Let’s say you need a purple coneflower and you have two pots of it side by side at the nursery. Here’s how to select the best plant: Start by looking at the roots. You should see some roots coming out of the drainage holes; that's a clue that the nursery garden plant is rooted, and roots are more important than top growth. If the plant is not rooted, it is less mature and will not transplant as well. If you can't see roots, gently pull the plant out of the pot to get a good look. Now, here's an easy-to-remember tip for choosing nursery plants: Some plants can be pot-bound if they have been sitting in the pot for a very long time. Brown roots are one indication that a plant has become root-bound. If you see roots girdling the pot and suspect the plant has been sitting in it for a long time, ask the nursery staff how old the plant is.
Bigger isn’t better when it comes to plant shopping. You should avoid tall, spindly plants—this is an indication that plants have been competing for light and resources. These plants will also struggle to transplant successfully.
You may be tempted to purchase a beautiful flowering plant if you spot one. However, it might not be a good idea to buy a nursery garden plant that’s flowering. Generally, a plant that hasn't been forced into flower does better than a plant that has been forced into flower. A plant that has a lot of foliage is better than a spindly plant with a flower on top. The same applies to seedlings that already have fruit or vegetables. Be patient; the blooms will come later!
If you plan to buy shrubs or trees, check their health first. A few telltale signs will help you judge. Make sure the tree or shrub is very full, with lots of stems. It should be rooted, which is particularly important for evergreens, and have lots of foliage on top. Then look for obvious signs of stress—brown leaves, spotted foliage, brown growing points, a top that doesn't look healthy. Those are your cues that a nursery plant hasn't been taken care of, says Pierson.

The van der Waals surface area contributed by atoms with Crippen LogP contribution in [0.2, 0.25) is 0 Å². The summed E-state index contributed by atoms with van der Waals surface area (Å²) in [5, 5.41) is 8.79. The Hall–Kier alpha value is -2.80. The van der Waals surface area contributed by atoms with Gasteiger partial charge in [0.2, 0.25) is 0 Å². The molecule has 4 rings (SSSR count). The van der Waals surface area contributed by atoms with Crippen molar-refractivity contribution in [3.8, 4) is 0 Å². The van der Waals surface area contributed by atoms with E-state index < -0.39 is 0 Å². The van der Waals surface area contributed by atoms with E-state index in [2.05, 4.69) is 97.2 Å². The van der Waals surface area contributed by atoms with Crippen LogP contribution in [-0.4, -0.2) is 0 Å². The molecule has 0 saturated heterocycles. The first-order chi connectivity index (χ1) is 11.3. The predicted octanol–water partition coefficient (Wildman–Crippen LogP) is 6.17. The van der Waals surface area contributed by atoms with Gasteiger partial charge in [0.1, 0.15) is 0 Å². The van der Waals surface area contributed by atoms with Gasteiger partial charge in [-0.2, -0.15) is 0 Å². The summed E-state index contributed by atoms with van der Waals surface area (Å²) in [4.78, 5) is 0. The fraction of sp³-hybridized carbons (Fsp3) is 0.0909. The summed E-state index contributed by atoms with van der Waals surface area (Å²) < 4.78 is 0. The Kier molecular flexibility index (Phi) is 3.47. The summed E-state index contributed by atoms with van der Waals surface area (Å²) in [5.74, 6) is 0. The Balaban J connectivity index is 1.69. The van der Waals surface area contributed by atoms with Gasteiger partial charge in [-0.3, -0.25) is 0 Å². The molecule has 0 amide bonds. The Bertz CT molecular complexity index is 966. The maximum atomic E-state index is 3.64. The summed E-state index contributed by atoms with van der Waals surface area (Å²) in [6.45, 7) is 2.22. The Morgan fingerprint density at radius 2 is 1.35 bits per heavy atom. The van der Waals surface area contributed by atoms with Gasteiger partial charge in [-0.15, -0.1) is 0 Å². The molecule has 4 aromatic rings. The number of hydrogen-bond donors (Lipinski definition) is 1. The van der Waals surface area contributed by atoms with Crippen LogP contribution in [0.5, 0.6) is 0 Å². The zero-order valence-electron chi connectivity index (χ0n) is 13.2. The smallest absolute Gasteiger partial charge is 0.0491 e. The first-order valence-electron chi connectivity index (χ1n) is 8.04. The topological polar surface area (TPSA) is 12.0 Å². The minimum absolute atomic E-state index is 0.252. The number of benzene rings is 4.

Last but not least, inspect the underside of leaves for pests. You don’t want to bring home an already infested plant or infect any of your established plants.
You’ve found a plant you love. If you’re a beginning gardener, your instinct may be to start with just one and see how it does in your yard. For perennials and annuals, however, it's always good to plant in groups of at least three. If you plant just one of too many different things, it looks funny. But drifts of color make a nice impact. So, another shopping secret that Pierson recommends is buying at least three of a single type of nursery plant. Plus, if you do get a bad plant, you’ll know it was that plant and not a problem with your garden.
Pierson admits that it can be overwhelming to make these choices, but there are a lot of resources that can help, and the secrets for shopping for nursery garden plants are things people can understand and remember. Do your research beforehand. Pick up a catalog, look at your landscape, and don't be afraid to ask questions. Plants change all the time, and nursery employees are there to help. If you do your planning before going to the nursery, it will pay off later.